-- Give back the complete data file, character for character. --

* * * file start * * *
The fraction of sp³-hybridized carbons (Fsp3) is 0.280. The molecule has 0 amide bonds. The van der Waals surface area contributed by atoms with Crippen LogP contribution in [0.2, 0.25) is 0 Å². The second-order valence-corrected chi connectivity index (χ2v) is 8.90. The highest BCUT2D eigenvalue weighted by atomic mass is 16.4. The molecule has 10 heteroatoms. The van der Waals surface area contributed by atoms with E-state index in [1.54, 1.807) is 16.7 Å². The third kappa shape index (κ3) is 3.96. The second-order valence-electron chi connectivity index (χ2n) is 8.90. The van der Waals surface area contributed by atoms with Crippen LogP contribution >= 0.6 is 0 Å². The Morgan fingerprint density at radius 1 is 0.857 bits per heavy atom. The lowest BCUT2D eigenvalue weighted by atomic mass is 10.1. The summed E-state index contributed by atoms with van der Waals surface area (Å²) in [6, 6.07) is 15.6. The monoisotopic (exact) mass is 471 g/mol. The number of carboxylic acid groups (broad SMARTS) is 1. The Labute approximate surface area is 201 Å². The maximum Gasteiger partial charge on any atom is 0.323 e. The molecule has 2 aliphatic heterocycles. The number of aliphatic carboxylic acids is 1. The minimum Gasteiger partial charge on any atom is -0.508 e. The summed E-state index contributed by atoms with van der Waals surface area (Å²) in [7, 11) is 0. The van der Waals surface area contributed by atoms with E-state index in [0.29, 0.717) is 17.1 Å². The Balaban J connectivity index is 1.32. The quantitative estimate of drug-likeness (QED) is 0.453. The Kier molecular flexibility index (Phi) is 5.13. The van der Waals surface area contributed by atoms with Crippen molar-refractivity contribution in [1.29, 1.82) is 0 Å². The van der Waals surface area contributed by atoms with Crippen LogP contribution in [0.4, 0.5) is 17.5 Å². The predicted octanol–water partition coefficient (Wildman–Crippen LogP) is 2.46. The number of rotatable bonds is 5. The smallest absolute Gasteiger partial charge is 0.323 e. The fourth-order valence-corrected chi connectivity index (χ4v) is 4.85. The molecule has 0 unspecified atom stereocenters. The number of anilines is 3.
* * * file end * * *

The fraction of sp³-hybridized carbons (Fsp3) is 0.280. The molecule has 0 amide bonds. The van der Waals surface area contributed by atoms with Crippen LogP contribution in [0.2, 0.25) is 0 Å². The second-order valence-corrected chi connectivity index (χ2v) is 8.90. The highest BCUT2D eigenvalue weighted by atomic mass is 16.4. The molecule has 10 heteroatoms. The van der Waals surface area contributed by atoms with E-state index in [1.54, 1.807) is 16.7 Å². The third kappa shape index (κ3) is 3.96. The second-order valence-electron chi connectivity index (χ2n) is 8.90. The van der Waals surface area contributed by atoms with Crippen LogP contribution >= 0.6 is 0 Å². The Morgan fingerprint density at radius 1 is 0.857 bits per heavy atom. The lowest BCUT2D eigenvalue weighted by atomic mass is 10.1. The summed E-state index contributed by atoms with van der Waals surface area (Å²) in [6, 6.07) is 15.6. The monoisotopic (exact) mass is 471 g/mol. The number of carboxylic acid groups (broad SMARTS) is 1. The Labute approximate surface area is 201 Å². The maximum Gasteiger partial charge on any atom is 0.323 e. The molecule has 2 aliphatic heterocycles. The number of aliphatic carboxylic acids is 1. The minimum Gasteiger partial charge on any atom is -0.508 e. The summed E-state index contributed by atoms with van der Waals surface area (Å²) in [7, 11) is 0. The van der Waals surface area contributed by atoms with E-state index in [0.29, 0.717) is 17.1 Å². The Balaban J connectivity index is 1.32. The quantitative estimate of drug-likeness (QED) is 0.453. The Kier molecular flexibility index (Phi) is 5.13. The van der Waals surface area contributed by atoms with Crippen molar-refractivity contribution in [1.29, 1.82) is 0 Å². The van der Waals surface area contributed by atoms with Crippen LogP contribution in [0.4, 0.5) is 17.5 Å². The predicted octanol–water partition coefficient (Wildman–Crippen LogP) is 2.46. The number of rotatable bonds is 5. The smallest absolute Gasteiger partial charge is 0.323 e. The fourth-order valence-corrected chi connectivity index (χ4v) is 4.85. The molecule has 0 unspecified atom stereocenters. The number of anilines is 3.